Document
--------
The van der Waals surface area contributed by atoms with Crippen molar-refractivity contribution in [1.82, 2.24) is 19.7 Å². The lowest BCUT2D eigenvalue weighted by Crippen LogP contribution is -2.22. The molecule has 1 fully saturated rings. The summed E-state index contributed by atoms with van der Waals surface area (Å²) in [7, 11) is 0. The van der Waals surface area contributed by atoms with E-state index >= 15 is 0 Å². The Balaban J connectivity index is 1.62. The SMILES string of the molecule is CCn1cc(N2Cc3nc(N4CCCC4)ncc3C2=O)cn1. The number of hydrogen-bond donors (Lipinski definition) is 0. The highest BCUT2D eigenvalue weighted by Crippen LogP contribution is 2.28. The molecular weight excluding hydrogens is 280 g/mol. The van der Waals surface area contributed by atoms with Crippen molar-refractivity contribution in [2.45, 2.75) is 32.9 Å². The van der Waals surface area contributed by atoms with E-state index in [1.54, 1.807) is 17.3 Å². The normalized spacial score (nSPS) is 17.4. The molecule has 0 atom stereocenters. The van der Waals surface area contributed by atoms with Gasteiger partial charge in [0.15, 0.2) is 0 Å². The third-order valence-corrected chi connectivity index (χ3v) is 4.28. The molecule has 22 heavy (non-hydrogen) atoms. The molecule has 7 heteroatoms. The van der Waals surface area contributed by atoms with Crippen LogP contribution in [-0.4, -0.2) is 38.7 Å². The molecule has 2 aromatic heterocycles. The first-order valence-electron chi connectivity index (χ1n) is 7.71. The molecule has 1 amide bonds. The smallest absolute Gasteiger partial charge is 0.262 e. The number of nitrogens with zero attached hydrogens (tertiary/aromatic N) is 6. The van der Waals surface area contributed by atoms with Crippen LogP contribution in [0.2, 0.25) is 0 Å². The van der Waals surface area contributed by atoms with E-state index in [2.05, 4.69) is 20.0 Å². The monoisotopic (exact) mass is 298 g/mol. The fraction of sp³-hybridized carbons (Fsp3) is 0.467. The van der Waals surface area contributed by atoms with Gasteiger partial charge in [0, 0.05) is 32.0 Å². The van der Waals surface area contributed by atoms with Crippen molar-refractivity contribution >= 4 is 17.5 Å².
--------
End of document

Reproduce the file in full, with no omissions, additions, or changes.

The van der Waals surface area contributed by atoms with Crippen molar-refractivity contribution in [1.82, 2.24) is 19.7 Å². The lowest BCUT2D eigenvalue weighted by Crippen LogP contribution is -2.22. The molecule has 1 fully saturated rings. The summed E-state index contributed by atoms with van der Waals surface area (Å²) in [7, 11) is 0. The van der Waals surface area contributed by atoms with E-state index >= 15 is 0 Å². The Balaban J connectivity index is 1.62. The SMILES string of the molecule is CCn1cc(N2Cc3nc(N4CCCC4)ncc3C2=O)cn1. The number of hydrogen-bond donors (Lipinski definition) is 0. The highest BCUT2D eigenvalue weighted by Crippen LogP contribution is 2.28. The molecular weight excluding hydrogens is 280 g/mol. The van der Waals surface area contributed by atoms with Crippen molar-refractivity contribution in [2.45, 2.75) is 32.9 Å². The van der Waals surface area contributed by atoms with E-state index in [1.54, 1.807) is 17.3 Å². The normalized spacial score (nSPS) is 17.4. The molecule has 0 atom stereocenters. The van der Waals surface area contributed by atoms with Gasteiger partial charge in [0.15, 0.2) is 0 Å². The third-order valence-corrected chi connectivity index (χ3v) is 4.28. The molecule has 22 heavy (non-hydrogen) atoms. The molecule has 7 heteroatoms. The van der Waals surface area contributed by atoms with Crippen LogP contribution in [-0.4, -0.2) is 38.7 Å². The molecule has 2 aromatic heterocycles. The first-order valence-electron chi connectivity index (χ1n) is 7.71. The molecule has 1 amide bonds. The smallest absolute Gasteiger partial charge is 0.262 e. The number of nitrogens with zero attached hydrogens (tertiary/aromatic N) is 6. The van der Waals surface area contributed by atoms with Crippen LogP contribution in [0.2, 0.25) is 0 Å². The van der Waals surface area contributed by atoms with E-state index in [2.05, 4.69) is 20.0 Å². The monoisotopic (exact) mass is 298 g/mol. The fraction of sp³-hybridized carbons (Fsp3) is 0.467. The van der Waals surface area contributed by atoms with Gasteiger partial charge in [0, 0.05) is 32.0 Å². The van der Waals surface area contributed by atoms with Crippen molar-refractivity contribution >= 4 is 17.5 Å².